Barbara Hepworth was an English artist, who along with her professional rival Henry Moore, was a pioneer in the field of modern sculpture and is considered among the greatest sculptors of the twentieth century. Her most famous masterpieces are her pierced sculptures like Single Form and Pierced Form. Know about the life, works, accomplishments and death of Barbara Hepworth through these 10 interesting facts.

 

#1 She studied at the Royal College of Art

Born on 10 January 1903 in the city of Wakefield in West Yorkshire, England, Jocelyn Barbara Hepworth was the eldest child of Herbert Hepworth and his wife Gertrude. Her father Herbert was a civil engineer who became County Surveyor in 1921. At the age of 15 Barbara decided to become a sculptor. She did her early education at the Wakefield Girls’ High School before joining the Leeds School of Art in 1919. She then won a scholarship to the prestigious Royal College of Art (RCA), where she studied from 1921 to 1924.

Barbara Hepworth as a baby with her family
Barbara Hepworth as a baby with her parents, paternal grandmother and paternal great-grandmother

 

#2 She had a friendly professional rivalry with another renowned sculptor Henry Moore

While studying at the Leeds School of Art, Hepworth befriended Henry Moore, a fellow student who also went on to become a renowned British sculptor. They developed a friendly professional rivalry that would last for many years and the influence they exerted on each others work was not only important in the development of their careers but also instrumental in the rise of Modernism in the British art scene.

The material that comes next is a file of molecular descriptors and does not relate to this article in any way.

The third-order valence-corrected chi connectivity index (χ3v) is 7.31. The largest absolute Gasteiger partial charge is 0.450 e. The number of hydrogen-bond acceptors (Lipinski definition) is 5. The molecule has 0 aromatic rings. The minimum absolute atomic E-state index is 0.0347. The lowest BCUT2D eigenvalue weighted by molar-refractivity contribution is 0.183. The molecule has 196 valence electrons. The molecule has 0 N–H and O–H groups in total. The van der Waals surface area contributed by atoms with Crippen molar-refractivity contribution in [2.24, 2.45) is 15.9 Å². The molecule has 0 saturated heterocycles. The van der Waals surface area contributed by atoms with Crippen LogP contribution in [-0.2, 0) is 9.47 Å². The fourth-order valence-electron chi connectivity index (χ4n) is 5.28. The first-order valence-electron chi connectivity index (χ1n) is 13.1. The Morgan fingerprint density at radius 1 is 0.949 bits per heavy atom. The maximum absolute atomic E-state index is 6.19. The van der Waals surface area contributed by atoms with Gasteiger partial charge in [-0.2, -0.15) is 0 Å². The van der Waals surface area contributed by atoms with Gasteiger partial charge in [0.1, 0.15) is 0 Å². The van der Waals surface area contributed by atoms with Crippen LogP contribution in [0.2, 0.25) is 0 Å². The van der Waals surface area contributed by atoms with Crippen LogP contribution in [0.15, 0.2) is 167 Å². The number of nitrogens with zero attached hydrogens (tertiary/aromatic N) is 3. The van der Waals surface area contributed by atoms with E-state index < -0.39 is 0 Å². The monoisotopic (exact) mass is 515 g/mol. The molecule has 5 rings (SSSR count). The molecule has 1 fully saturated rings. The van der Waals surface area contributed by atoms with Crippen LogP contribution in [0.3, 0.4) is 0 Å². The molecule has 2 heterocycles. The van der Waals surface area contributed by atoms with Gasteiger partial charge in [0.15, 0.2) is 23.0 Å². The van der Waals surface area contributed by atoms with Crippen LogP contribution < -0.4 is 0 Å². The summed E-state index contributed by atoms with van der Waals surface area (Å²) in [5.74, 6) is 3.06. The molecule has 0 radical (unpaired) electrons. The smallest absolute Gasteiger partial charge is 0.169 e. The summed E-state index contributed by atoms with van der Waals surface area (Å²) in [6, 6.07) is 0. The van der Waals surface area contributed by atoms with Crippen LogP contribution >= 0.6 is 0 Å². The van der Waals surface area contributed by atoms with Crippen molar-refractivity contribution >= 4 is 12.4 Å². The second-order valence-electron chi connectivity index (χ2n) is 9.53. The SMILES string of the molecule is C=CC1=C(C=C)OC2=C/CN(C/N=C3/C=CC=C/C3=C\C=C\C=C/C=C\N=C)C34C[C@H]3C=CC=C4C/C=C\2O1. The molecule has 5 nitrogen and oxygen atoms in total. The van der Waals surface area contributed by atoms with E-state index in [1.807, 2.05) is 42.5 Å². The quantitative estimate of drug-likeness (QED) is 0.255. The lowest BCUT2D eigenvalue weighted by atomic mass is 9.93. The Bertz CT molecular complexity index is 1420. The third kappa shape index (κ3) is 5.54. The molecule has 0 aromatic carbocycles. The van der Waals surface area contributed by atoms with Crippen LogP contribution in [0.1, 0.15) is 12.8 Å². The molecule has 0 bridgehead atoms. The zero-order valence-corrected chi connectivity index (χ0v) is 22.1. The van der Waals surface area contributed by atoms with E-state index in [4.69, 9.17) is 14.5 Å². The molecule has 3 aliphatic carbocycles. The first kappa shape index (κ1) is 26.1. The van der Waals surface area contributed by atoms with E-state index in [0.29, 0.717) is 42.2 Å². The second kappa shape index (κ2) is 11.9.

Henry Moore
Henry Moore with one of his sculptures

 

Barbara Hepworth and John Skeaping
Barbara with John Skeaping at the British School in Rome

#3 She married English sculptor John Skeaping in 1925

Prix de Rome was a French scholarship for arts students. Hepworth was the runner-up for the Prix-de-Rome in 1924. The scholarship was won by the English sculptor John Skeaping, who was known to Hepworth from her time at the RCA. Hepworth was awarded a West Riding Scholarship for one year’s travel abroad. She travelled with Skeaping through Siena and Rome. On 13 May 1925, Barbara Hepworth married John Skeaping at the Palazzo Vecchio in Florence, Italy. They moved to London in 1926 and exhibited their work together from their flat. In 1929 they had their only child Paul. They got divorced in 1933.

 

#4 Her second husband was English abstract painter Ben Nicholson

Barbara Hepworth met English abstract painter Ben Nicholson in London. At the time Ben was married to painter Winifred Nicholson. Barbara and Ben became romantically involved and in 1934 the couple had triplets, two daughters, Sarah and Rachel, and a son, Simon. Ben divorced Winifred in 1938 and on 17 November of the same year, he married Hepworth at Hampstead Register Office in north London. They got divorced in 1951. Hepworth didn’t marry again.

Barbara Hepworth and Ben Nicholson
Barbara Hepworth with Ben Nicholson in 1932

 

#5 She won the Grand Prix of the 1959 Sao Paolo Biennale

Barbara Hepworth in 1933
Barbara Hepworth in 1933

In 1925, Barbara learned to carve marble from the master sculptor, Giovanni Ardini. By the early 1930s she had completely moved to abstraction in her sculptures and she soon introduced piercing to abstract sculpture. Her first major solo exhibition was held in 1943. In the early 1950s she moved away from working only in stone or wood and began casting her works in bronze. This enabled her to carry out large scale sculptures. In 1959, Hepworth won the Grand Prix of the Sao Paolo Biennale. This greatly enhanced her international reputation and by 1960s she was acclaimed as one of the leading abstract sculptors in the world.